As the legal landscape for hemp continues to evolve, manufacturers and sellers of CBD products face increased challenges, such as an unsettled regulatory conditions, limitations on what types of products can be sold (and in what locations), and hurdles to raising capital factors that go beyond those routinely faced by businesses in a nascent industry.   

Still, the industry continues to grow rapidly. One study estimated that sales of hemp and CBD products in the United States will increase from a base of $1.9 billion in 2018, before federal legalisation of hemp-derived CBD via the 2018 Farm Bill, to $20 billion in 2024, a compounded annual growth rate of 49% (https://bdsa.com/u-s-cbd-market-anticipated-to-reach-20-billion-in-sales-by-2024/).  

Growth in the industry drives investment along with the presence of more sophisticated and better funded operators. In addition, the industry is now highly visible, and is featured regularly in the news with stories having both a positive and negative impact on its image. It’s all of these factors coming together that result in the heightened risk of product liability claims and attendant regulatory attention.

The pharmaceutical, chemical, tobacco, and vape industries, among many others, have long been targets of product liability lawsuits alleging their products cause injury to consumers or 3rd parties who are  exposed to them. As responsible corporate citizens, manufacturers should look to keep up to date of any scientific and medical developments to ensure their products do not cause the same adverse health conditions these products are claimed to cause. Appropriate actions must be taken even when legal claims have not been made; manufacturer’s efforts in this regard (or the alleged lack thereof) are often the subject of scrutiny if litigation does eventually take place. Although the CBD industry may differ from the above industries in terms of their specifics, if any claims are brought against it, it is that also likely that it will face significant liability claims.

The Need for Expert Advice

Responsible manufacturers of CBD-containing products should keep abreast of and understand the scientific and medical literature concerning their products and use and should be aware of any claims that these products may cause disease. In most cases, manufacturers will want to consult with independent scientific and medical experts to evaluate the data. Experts in the fields of biochemistry, toxicology, and epidemiology are central to this process. In addition, if and when specific claims are made that CBD is the cause of a particular disease or other adverse health condition, the expertise of clinicians such as cardiologists, pulmonologists, and oncologists may be called for.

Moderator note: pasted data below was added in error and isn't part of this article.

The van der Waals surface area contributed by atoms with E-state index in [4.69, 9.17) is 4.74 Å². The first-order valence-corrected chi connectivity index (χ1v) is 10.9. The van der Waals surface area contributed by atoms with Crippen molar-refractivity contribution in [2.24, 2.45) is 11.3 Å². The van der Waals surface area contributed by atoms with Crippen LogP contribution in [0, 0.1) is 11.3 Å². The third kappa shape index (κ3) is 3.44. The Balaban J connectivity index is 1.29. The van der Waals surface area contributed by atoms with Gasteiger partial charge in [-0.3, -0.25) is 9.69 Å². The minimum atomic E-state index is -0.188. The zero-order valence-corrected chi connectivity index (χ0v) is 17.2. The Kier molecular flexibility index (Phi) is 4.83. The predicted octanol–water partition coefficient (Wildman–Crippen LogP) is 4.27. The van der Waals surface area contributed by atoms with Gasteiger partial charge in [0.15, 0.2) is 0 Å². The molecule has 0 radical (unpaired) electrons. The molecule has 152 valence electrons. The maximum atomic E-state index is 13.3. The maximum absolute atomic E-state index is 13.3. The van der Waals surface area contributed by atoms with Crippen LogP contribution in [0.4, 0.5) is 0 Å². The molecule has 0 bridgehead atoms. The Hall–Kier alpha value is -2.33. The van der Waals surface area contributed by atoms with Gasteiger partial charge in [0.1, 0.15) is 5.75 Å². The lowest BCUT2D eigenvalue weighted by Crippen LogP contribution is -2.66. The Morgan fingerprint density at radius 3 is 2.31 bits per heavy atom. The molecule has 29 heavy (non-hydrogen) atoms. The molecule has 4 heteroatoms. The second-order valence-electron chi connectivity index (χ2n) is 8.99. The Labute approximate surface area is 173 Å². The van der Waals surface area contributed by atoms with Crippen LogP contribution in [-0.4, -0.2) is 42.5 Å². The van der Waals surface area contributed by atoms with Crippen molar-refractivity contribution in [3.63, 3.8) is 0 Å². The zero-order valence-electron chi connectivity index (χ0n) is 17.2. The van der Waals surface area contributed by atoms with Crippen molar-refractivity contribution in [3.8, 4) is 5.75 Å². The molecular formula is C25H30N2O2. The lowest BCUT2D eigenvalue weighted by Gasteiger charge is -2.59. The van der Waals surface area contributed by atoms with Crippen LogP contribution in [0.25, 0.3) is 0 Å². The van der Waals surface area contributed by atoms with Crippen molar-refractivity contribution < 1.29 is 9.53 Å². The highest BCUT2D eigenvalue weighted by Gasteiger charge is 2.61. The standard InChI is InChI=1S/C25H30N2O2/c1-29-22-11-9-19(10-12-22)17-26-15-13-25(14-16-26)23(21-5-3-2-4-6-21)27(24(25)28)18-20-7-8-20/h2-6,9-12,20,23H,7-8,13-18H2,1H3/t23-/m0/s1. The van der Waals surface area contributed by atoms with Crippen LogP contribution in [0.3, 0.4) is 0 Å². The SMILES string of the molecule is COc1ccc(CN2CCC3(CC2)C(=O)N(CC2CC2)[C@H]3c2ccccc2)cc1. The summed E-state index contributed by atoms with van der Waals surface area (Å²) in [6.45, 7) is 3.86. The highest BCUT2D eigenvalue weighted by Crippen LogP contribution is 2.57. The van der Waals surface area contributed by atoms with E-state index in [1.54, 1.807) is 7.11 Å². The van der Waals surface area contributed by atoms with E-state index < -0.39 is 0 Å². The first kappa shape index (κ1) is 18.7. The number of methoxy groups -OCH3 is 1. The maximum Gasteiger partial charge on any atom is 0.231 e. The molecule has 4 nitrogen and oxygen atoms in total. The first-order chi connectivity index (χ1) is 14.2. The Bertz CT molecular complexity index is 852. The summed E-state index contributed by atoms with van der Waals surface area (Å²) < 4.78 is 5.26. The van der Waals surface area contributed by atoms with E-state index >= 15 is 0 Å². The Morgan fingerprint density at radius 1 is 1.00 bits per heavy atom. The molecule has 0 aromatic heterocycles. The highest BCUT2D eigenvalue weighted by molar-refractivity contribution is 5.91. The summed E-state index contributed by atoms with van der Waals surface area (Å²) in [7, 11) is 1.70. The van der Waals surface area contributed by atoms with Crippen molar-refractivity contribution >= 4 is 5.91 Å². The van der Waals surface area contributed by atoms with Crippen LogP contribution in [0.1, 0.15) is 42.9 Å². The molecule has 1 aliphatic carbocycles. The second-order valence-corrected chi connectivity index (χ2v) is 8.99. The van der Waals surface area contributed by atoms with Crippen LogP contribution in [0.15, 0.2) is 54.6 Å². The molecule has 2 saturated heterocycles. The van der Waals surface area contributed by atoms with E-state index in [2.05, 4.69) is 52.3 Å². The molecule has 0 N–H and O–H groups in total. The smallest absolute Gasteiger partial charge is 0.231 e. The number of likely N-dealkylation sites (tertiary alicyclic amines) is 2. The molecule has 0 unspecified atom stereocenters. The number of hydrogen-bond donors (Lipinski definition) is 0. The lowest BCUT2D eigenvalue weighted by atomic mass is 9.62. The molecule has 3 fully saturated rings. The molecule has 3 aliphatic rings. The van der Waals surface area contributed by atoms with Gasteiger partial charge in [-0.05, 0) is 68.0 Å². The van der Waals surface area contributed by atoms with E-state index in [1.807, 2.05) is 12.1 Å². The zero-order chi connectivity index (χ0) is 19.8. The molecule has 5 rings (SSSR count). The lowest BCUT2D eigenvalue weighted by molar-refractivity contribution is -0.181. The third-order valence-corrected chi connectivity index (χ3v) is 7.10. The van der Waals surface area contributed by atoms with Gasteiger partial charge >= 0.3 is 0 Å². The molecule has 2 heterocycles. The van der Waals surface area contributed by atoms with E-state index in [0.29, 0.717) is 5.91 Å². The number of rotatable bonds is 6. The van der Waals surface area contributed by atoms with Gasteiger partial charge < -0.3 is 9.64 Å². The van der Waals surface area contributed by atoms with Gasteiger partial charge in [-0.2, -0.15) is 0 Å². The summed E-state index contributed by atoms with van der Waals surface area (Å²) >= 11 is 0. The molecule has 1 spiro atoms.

The goal of obtaining this advice is to meet every manufacturer’s duty of being an “expert” with regard to the products it makes. This expertise includes evaluating claims made regarding product use. While product liability laws vary in their specifics, most jurisdictions treat manufacturers as having “constructive knowledge” of such claims, meaning they will be considered to have such knowledge if they could have known it, regardless of whether or not they actually knew it.  See, e.g., Toke M., Restatement (Third) of Torts and Design Defectiveness in American Products Liability Law, Cornell Journal of Law and Public Policy, Vol. 5(2), p. 265 (1996).

This raises a further aspect of addressing product liability risks: the benefit of engaging counsel well versed in the underlying legal obligations, before litigation occurs. Counsel can assist with evaluating the severity of any potential claims that might arise, as well as with addressing pending legal claims. In addition, counsel can assist a manufacturer in considering issues such as, what statements it might make regarding the benefits of its products, what mitigating actions might be taken to lessen litigation risks, and what warnings, if any, might accompany its products. Statements on company websites and other public-facing materials are also worth examining with the benefit of counsel.

In short, the CBD industry is entering a new era, one bringing new and expanded commercial possibilities, but also concomitantly expanded liability risks. An understanding of the underlying science, and the related legal issues, is a necessary first step towards minimizing these potential risks.